Now that the Federal Reserve raised interest rates seven times in 2022, there are some factors that you should consider in your financial planning. When it comes to interest, it makes a difference whether you are a borrower or a lender. We’ll talk about the factors as a lender, or saver, in today’s post. Stay tuned for our next post on considerations as a borrower.
After a decade of extremely low interest rates, we finally have interest rates that can help savers. Here are a few areas where some adjustments to your plan may be in order.
Is your money working for you?
Did you know that, as of February 2023, you can get 3.75% APY on your savings account at a large national bank and even higher if you go with some regional banks? That means you can earn $375 on $10,000 of your emergency fund just by having it in one of these accounts. On the other hand, many of the large national banks are still only paying .01% on their savings and money market account. So, you can earn .01% or you can earn 375 times that amount by looking around for better interest rates.
Reconsider your accelerated mortgage payments
Have you been making additional principal payments on your mortgage to pay it off more quickly? If your mortgage interest rate is at 3.25% and you are earning 3.75% on your funds in the bank, you may want to take the extra funds that you’ve been dedicating to mortgage payments and earn more on those funds in the bank.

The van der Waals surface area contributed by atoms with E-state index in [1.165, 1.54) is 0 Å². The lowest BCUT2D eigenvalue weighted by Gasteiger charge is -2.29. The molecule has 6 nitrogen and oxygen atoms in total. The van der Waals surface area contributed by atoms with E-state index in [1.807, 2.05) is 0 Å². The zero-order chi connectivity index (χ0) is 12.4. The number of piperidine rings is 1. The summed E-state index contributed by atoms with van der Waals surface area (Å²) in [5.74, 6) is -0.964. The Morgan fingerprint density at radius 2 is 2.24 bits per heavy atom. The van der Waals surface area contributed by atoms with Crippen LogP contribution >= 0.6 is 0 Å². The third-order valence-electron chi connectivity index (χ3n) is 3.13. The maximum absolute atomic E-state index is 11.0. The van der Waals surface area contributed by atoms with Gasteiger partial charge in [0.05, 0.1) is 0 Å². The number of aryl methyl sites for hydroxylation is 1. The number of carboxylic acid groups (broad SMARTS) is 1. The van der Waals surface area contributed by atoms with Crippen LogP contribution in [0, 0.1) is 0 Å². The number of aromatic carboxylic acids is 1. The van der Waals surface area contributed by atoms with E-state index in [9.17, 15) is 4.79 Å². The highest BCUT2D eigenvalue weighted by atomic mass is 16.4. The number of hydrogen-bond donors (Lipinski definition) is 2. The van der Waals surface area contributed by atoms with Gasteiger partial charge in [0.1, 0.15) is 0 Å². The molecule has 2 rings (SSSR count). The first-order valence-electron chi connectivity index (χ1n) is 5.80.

How about your tax return?
For at least a decade, interest rates were close to zero. Aside from avoiding giving your hard-earned money to the government any sooner than you needed to, there was little reason to ensure that you weren’t withholding too much from your paycheck in income taxes – unless you were actually investing. Now that we have reasonable interest rates, you could be earning interest on those dollars. The government doesn’t pay you interest on those dollars unless they unnecessarily delay your tax refund after you’ve filed your tax return. So, now it has become a question of whether you earn interest on those dollars or the government earns interest on your dollars. The caveat here is that you would need to put those extra dollars where you’ll actually earn the interest income rather than spending the extra dollars.
This article is intended to be educational and thought-provoking rather than financial advice. When we work together in a financial planning engagement, we discuss your unique personal situation and your unique goals. During our financial planning process, we examine these factors and many others to determine appropriate financial strategies for YOU.